Veteran Metro vice Detective Chris Baughman continues to grow as a writer with a wealth of material from his longtime work as a leader of the department’s Pandering Investigation Team.
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An intriguing email crossed my desk this past week from the Las Vegas Global Economic Alliance.
Sheriff’s candidate Larry Burns blew away the rest of the field in a recent internal survey of rank-and-file Metro officers conducted by the Police Protective Association.
There are cities with greater literary traditions than Las Vegas, but you’ll have to look far to find one with more colorful characters. Three books published this year illustrate that truth.
If the Clark County sheriff’s race were an old-fashioned pistol duel, two of the leading candidates would be ably supported by formidable seconds.
Las Vegas firefighters continue to spread lifesaving cheer in what can literally be described as a heart-warming style.
Imagine the Republican National Convention coming to the Strip in July 2016, and the first image that comes to my mind is a sea of pale skin sizzling poolside. Whoever has the sunscreen concession is sure to make a killing.
Interested buyers continue to float offers for downtown’s historic St. Joseph’s Catholic School, but none has yet reached its $2 million asking price.
It was hard not to get caught up in super salesman Neal Smatresk’s high-energy spiel. Barely four years later, Smatresk just closed the deal on the president’s job at the University of North Texas, Denton. Las Vegas townies are still tuning up their trombones, but our music man is moving on.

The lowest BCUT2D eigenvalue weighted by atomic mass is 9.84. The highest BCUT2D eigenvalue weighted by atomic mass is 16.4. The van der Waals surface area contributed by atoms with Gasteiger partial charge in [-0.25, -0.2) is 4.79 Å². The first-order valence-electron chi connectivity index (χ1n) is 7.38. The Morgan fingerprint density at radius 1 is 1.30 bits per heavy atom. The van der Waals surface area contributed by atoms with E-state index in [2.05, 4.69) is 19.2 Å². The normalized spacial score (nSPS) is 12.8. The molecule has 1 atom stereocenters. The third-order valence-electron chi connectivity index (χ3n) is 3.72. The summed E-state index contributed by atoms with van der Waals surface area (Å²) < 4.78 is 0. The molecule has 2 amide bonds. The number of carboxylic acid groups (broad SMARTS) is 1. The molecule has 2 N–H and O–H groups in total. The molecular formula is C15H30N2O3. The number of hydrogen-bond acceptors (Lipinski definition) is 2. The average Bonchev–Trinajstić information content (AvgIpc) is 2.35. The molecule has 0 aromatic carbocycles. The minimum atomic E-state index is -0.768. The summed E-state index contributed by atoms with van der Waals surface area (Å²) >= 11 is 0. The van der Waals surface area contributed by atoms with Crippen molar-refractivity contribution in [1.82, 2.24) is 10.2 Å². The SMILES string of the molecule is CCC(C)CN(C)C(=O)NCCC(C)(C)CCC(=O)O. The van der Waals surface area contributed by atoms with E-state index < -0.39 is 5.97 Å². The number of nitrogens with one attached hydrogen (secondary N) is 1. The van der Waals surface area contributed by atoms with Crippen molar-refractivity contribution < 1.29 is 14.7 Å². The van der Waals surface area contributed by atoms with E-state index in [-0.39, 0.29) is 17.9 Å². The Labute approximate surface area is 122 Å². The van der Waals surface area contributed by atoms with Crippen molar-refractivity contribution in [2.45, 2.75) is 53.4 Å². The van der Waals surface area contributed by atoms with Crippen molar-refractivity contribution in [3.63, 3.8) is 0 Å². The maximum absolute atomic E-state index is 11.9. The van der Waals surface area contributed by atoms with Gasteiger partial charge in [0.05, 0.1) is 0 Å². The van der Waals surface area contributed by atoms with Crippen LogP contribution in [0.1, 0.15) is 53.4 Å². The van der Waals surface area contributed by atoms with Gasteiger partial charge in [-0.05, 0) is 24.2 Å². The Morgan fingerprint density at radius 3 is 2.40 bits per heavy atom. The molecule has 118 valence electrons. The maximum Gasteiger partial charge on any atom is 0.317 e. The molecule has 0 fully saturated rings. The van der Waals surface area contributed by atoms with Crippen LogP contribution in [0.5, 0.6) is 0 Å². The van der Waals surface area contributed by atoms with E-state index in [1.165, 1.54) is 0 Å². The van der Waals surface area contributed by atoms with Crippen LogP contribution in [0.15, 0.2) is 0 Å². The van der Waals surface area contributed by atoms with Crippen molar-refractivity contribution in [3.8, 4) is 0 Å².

For many Americans, perhaps most, today is best known as “Black Friday,” one of the busiest shopping days of the year. Although I realize its going against the crowd, I prefer to think of it as the National Day of Listening.
Fred Hesse was the mayor of Las Vegas from 1925 to 1931 during the heart of Prohibition. He believed in the power of booze and the potential of Fremont Street.
Some days it seems all roads lead to Las Vegas. That includes one of the darkest days in American history, Nov. 22, 1963.
On the morning of Nov. 22, 1963, G. Robert Blakey was a young lawyer with a bright future in the U.S. Department of Justice.
Like most people who travel on US 95, Malek and Jody Davarpanah could say they’d been through Goldfield. But the truth is, they never thought they’d end up living here.
Ron Delpit has struck an endless stream of words to paper in his long journalism career, but it was a poem he penned as a college freshman that still gets him choked up even after nearly 50 years.
Critics will call it a gimmick. Advocates will say it’s a sign of a brighter future. And the rest of us will smile at the irony and the symbolism when our famous “Welcome to Fabulous Las Vegas” sign officially makes the transition to solar power.
When it comes to geographic overstatement, Nevada’s front-row view of the amazing Death Valley cannot be beat. The Death Valley National Monument holds an almost mystical fascination not only for desert dwellers but for people from around the world.
I don’t know whether Steve Wynn can sing a lick, but when he called Monday, he sounded a little like his old friend Frank Sinatra crooning “My Way.”
To some people it seemed like a simple matter, a genuine no-brainer: Have insurance companies place oral chemotherapy on the same level as the intravenous cancer drug treatment.
It’s enough to make your favorite Martian’s antenna droop in depression.
Las Vegas is known for its big fights, but G. Robert Blakey and Gerald Posner were downright cordial when they squared off for a sparring session Thursday morning on Fremont Street.
As a state senator, Wilbur Faiss was ahead of his time. He raised his voice for women’s rights and made important contributions to Nevada, but he probably will be best remembered for his most successful role as Theresa’s husband.
Political comedy writers across the country surely are considering sending Assemblyman Jim Wheeler, R-Gardnerville, notes of gratitude after the language mangler managed to express a willingness to vote to bring back slavery if that’s what his constituents desired.
It took some time, but Steve Wynn got what he wanted.
The scale of the venture is dramatically different, but the casino industry trouble continues for Arik Kislin and the Gansevoort Hotel Group.